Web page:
Neil has been arranging Beatles songs for solo guitar since he released his album A Beatles Collection in 1989. The album sold over 20,000 copies back in the day and guitar players have loved playing these pieces ever since. The first two of these lessons are from the original CD and connected as a medley, and the others were done more recently for TotallyGuitars.
With the exception of a short solo in In My Life, which is very advanced, the rest of these are very playable by all students with a bit of experience playing solo guitar instrumentals.
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Lesson 1: And I Love Her - Solo Guitar Arrangement
This solo arrangement of And I Love Her dates back to my album A Beatles Collection, which was mostly medleys of related tunes of theirs. This followed Here, There And Everywhere and was connected with a short modulation that is included in that lesson.
It is always important to clearly understand the chord progression in any solo arrangement, which allows a lot of room for variations and improvisation. This piece uses many barre chords and the technique of 'rolling' out chords, slightly separating the notes of chords written on the same beat, is very important.
The last segment is just an improv of how it came out the day of shooting the lesson.
Lesson 2: Your Mother Should Know - Guitar Instrumental Lesson
Your Mother Should Know is a Paul McCartney song from 1967 that was released on the Beatles’ album Magical Mystery Tour. This lesson is a solo guitar arrangement in the original key of C and is not too difficult to play.
The song really just consists of a verse and a short instrumental bridge. There are a few left hand fingering challenges – a couple finger stretches, and the left hand thumb wrap is used in a few spots, although there are alternate fingerings suggested. The arrangement includes a short segment on improvising some variations.
Lesson 3: In My Life - Beatles - Neil Hogan
This arrangement of In My Life by The Beatles is done in the original key of A Major. Each verse is done in different registers on the guitar for a little variety.
There are a lot of slides involved, trying to keep it very legato. There are a few differences in this arrangement from the Play Through, including a more reasonable way to approach the instrumental solo.
Verse 1 has the melody played in the middle register of the guitar, making for some filler notes above the melody.
Verse 2 takes the melody up an octave onto the higher strings, and also follows the lyrics which create a slightly different arrangement of syllables.
The short solo after the second verse of In My Life is fascinating on a few fronts, and not particularly guitar friendly either. It was originally played on the piano and then doubled in speed to sound more like a harpsichord (along with being much easier to play).
In Part 5 we take a look at getting most of the notes on the guitar. The embellishments and the glissando at the end are really unnecessary so this slightly modified arrangement keeps the song relatively playable.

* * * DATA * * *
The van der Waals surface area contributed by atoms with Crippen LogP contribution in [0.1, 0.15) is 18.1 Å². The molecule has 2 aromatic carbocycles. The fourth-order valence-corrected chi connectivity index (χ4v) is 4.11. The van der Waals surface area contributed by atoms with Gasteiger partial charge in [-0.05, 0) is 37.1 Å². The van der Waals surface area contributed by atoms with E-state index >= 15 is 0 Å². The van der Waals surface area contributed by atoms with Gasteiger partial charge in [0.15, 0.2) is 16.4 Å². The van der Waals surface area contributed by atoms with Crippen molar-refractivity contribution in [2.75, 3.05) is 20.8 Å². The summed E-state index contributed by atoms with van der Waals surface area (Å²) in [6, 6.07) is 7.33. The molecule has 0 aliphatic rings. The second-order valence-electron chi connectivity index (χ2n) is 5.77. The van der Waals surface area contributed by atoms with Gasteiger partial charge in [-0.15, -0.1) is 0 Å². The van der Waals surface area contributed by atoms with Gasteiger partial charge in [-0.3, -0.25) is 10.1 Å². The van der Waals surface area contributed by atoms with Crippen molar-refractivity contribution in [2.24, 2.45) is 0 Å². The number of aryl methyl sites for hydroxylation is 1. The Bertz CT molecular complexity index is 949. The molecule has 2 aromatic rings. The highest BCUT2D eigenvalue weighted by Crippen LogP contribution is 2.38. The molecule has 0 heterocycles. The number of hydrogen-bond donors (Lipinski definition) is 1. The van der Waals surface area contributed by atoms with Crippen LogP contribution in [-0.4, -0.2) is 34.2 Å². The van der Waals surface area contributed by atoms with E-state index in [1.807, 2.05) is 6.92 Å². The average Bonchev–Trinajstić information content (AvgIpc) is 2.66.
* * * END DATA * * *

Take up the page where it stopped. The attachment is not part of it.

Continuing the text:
In Part 6 we do get into the embellishments, mordents to be specific, for those who need to up the difficulty a level or two.
We wrap this lesson with a few tips on the coda, which is tacked on after the last chorus. There are some subtle differences with a few of the chords and a bit of a stretch at the end but if you have gotten this far you should be very proud of yourself.
Lesson 4: While My Guitar Gently Weeps - Solo Guitar Arrangement
This lesson is going to be more of a “build your own arrangement” one, rather than the note-for-note approach I usually use with solo arrangements. We will start with a basic, alternating bass version where I just give you hints about determining and defining the components, along with a skeleton play through (just bass notes and the melody).
I could certainly use some feedback and/or suggestions as we go along here with what I hope will be a fun and interactive lesson.
Part 4 – The Chorus: This segment goes over the skeleton version of the chorus, starting with the chord progression and melody, then offers a few suggestions on putting them together.
Part 5 – Add Some Fills: Now that you have a grip on the alternating bass arrangement of While My Guitar Gently Weeps, we are ready to fill it out a bit with some extra notes. The melody is fairly full in many measures but there are a few places where extra chord notes can add a lot.
Part 6 – The Intro: While My Guitar Gently Weeps opens up with the piano playing a single ‘A’ in a series of dotted eighth and sixteenth notes. This can be a little challenging on the right hand and will probably take a lot of practice to master. This segment also includes a couple different ways to incorporate Eric Clapton’s opening fill leading into the melody.
Lesson 5: Here, There And Everywhere - Solo Guitar Arrangement
In 1989 I put out an album of Solo Arrangements of Beatles' tunes. It has lately resurfaced, at least on my radar and here is the second arrangement from my past. Here, There And Everywhere was released in 1966 on Revolver.
This arrangement is not too difficult, as long as you have some experience with fingerstyle playing. There are a few barre chords and good right hand technique is important but there are not many variations, just a few rotating embellishments.